I’m not sure if it’s my youth (full disclosure: I’m not really that young) or my personality that adores autonomy and cringes at the concept, and the idea, of micromanagement. In the past seven years, I have been proud to watch the board of our organization grow from a lopsided grassroots board to one who is gradually taking the governance reins and is making great strides.
But as we all know, utopia is a myth, and I have talked to more than one colleague who has at least one person that is making their life relatively sour due to a constant hawkish attention to the tasks that are supposed to be trusted to that person. Sometimes this attention persists, even in light of reassurance from their peers that the aforementioned person is doing the right thing for the organization.
If you work for a nonprofit, dealing with volunteers—recruiting, keeping, and appreciating them—are probably a big part of your life. Volunteers make big things happen for many of us, and some of our best stories come from the experiences, actions and antics of our “donors of time.”
Relatedly, I often think about whether nonprofit professionals volunteer, and if they don’t, why they don’t. I used to volunteer all the time at my organization; in fact, I started here as a volunteer before I was a staff person. Sometimes volunteers make the best employees because of their passion for the cause. But over time, my devotion and desire to do good led me to volunteer for my organization outside of work hours. As you can imagine, this rapidly led to burnout. Sometimes, if the burnout is too profound, good people can be lost, be they volunteers or staff, and that doesn’t serve anyone well.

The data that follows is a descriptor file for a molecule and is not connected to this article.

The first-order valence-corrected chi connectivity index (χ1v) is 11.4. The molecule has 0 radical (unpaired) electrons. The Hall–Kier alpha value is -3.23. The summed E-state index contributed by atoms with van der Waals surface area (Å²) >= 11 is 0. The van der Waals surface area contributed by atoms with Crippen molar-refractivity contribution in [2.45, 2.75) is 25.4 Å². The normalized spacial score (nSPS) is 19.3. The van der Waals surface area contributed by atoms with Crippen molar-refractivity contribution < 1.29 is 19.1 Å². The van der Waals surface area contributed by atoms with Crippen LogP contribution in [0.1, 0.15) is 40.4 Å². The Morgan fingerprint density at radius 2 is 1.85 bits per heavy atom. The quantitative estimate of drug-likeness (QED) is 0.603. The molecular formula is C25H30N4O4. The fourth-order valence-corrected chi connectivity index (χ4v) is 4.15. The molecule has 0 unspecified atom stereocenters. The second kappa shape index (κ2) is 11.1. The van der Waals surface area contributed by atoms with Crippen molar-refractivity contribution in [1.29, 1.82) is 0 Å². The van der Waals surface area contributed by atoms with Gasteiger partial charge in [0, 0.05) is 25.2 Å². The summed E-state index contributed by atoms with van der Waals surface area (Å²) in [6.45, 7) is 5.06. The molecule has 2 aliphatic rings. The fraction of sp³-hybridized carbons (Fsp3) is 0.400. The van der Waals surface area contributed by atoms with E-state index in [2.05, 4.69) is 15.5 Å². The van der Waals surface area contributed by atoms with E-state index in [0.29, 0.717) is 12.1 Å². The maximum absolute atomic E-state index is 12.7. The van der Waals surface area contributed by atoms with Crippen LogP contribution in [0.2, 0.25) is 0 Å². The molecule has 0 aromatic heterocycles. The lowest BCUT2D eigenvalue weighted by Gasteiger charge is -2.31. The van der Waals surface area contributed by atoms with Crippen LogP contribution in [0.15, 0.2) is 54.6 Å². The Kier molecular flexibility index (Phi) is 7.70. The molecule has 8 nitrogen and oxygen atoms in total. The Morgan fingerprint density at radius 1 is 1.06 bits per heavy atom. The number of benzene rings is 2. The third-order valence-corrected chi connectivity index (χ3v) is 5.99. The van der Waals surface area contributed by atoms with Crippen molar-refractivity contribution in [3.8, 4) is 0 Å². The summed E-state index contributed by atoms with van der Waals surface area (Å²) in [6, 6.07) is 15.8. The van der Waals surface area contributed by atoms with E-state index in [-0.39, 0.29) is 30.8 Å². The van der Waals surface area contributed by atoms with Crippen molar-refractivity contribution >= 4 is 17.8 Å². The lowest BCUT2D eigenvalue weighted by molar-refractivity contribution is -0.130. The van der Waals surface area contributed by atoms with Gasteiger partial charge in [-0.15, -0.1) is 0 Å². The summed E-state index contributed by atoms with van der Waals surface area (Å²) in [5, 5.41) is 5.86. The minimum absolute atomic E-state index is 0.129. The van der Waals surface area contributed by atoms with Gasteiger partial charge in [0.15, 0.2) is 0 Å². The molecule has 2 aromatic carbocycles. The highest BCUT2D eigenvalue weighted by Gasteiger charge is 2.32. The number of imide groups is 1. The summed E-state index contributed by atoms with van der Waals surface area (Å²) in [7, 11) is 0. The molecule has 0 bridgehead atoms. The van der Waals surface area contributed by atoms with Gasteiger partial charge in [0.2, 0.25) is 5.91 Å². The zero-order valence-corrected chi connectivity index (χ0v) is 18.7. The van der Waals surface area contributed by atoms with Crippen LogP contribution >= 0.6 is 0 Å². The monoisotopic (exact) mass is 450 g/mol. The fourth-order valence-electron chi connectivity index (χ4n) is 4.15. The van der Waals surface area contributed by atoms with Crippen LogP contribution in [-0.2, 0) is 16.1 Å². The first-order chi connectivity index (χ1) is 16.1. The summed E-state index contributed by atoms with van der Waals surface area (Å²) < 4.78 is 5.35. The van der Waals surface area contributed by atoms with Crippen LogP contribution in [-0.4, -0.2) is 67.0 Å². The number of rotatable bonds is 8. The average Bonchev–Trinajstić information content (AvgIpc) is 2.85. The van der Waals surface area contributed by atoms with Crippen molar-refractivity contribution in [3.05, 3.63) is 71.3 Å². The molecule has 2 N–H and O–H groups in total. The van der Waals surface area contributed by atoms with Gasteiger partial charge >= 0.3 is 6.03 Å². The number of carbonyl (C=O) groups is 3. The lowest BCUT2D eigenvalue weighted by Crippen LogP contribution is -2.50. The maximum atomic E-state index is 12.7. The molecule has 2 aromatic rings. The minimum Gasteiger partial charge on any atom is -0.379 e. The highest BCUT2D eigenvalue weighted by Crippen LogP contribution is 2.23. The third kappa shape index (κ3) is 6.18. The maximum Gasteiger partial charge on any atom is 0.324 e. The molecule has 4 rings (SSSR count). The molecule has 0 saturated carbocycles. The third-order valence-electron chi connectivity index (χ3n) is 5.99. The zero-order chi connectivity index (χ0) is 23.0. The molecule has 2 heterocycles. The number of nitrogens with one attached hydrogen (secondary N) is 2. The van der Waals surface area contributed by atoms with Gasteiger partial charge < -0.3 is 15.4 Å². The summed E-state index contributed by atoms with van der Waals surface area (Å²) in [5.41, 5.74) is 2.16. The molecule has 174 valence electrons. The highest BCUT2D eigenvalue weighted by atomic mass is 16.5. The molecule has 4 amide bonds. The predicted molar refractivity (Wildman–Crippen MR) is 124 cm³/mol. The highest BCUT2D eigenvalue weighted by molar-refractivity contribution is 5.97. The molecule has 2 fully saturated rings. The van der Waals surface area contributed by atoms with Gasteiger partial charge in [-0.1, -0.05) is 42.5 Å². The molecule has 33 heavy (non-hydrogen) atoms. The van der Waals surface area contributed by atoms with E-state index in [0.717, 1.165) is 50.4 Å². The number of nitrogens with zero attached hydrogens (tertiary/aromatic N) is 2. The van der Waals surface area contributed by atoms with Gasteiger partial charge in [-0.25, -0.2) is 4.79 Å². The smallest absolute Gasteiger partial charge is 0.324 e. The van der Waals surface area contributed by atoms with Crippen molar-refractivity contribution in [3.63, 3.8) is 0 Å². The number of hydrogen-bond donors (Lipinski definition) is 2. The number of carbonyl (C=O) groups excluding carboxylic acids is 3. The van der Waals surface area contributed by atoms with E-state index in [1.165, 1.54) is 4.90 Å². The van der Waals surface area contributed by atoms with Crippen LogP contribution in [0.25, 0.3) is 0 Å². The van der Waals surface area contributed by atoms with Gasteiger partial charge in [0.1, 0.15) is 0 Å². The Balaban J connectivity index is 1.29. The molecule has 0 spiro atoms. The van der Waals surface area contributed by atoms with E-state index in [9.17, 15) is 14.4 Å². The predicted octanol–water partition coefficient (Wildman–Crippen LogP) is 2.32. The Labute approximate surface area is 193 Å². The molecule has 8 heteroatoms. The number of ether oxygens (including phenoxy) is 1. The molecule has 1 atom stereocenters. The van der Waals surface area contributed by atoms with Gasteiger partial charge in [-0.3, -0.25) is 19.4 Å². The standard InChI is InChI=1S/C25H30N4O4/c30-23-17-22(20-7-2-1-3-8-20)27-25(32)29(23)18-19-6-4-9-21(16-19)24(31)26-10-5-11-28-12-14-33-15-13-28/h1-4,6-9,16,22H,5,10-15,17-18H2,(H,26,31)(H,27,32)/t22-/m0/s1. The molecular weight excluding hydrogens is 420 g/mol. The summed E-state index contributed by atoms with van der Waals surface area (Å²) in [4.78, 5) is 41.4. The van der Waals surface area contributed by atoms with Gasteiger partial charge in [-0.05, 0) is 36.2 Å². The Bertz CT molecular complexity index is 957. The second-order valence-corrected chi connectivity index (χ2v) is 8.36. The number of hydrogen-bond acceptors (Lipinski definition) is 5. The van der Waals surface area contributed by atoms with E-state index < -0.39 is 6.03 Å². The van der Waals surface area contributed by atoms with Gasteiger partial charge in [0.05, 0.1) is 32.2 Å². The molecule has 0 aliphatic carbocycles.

As professionals, we know full well the benefits of volunteering. We tout them everyday to others, and use them to make our cases for community involvement to our funders. When presented with volunteer opportunities of our own, however, many of us don’t take them. “I am already doing good things for the world at my job,” you may say, or “I don’t want there to be a conflict of interest between my job and my volunteer work.” I am as busy as the next guy; even I made those excuses at one point.
“Be regular and orderly in your life, so that you may be violent and original in your work.” -Gustav Flaubert
Who has two thumbs and is so not a morning person? That would be me. I am even worse in the wintertime; I think one of my parents must have been a grizzly bear. Most people, however, think that I am generally pretty well put together and pretty “with it” at work. Routines are the secret to my success, both in development and in life.
There was a time when I thought routines would mess with my creativity. Artistic, imaginative people don’t need routines, I told myself. Routines are for stuffy corporate types with nannies and personal assistants. I am super, and amazing, and should have no problem being über competent. Then, surprise surprise, real life happened. Let’s just say I’ve seen the light and hope to never stray again.
I would assert that the first and most important routine you can put in place is an evening routine, and I’m not just saying that because I’m a night owl. Though it sounds counter-intuitive, a good evening routine helps take the pressure off your mornings, so that you can arrive at work on time, relaxed, and ready to be a superhero for your organization.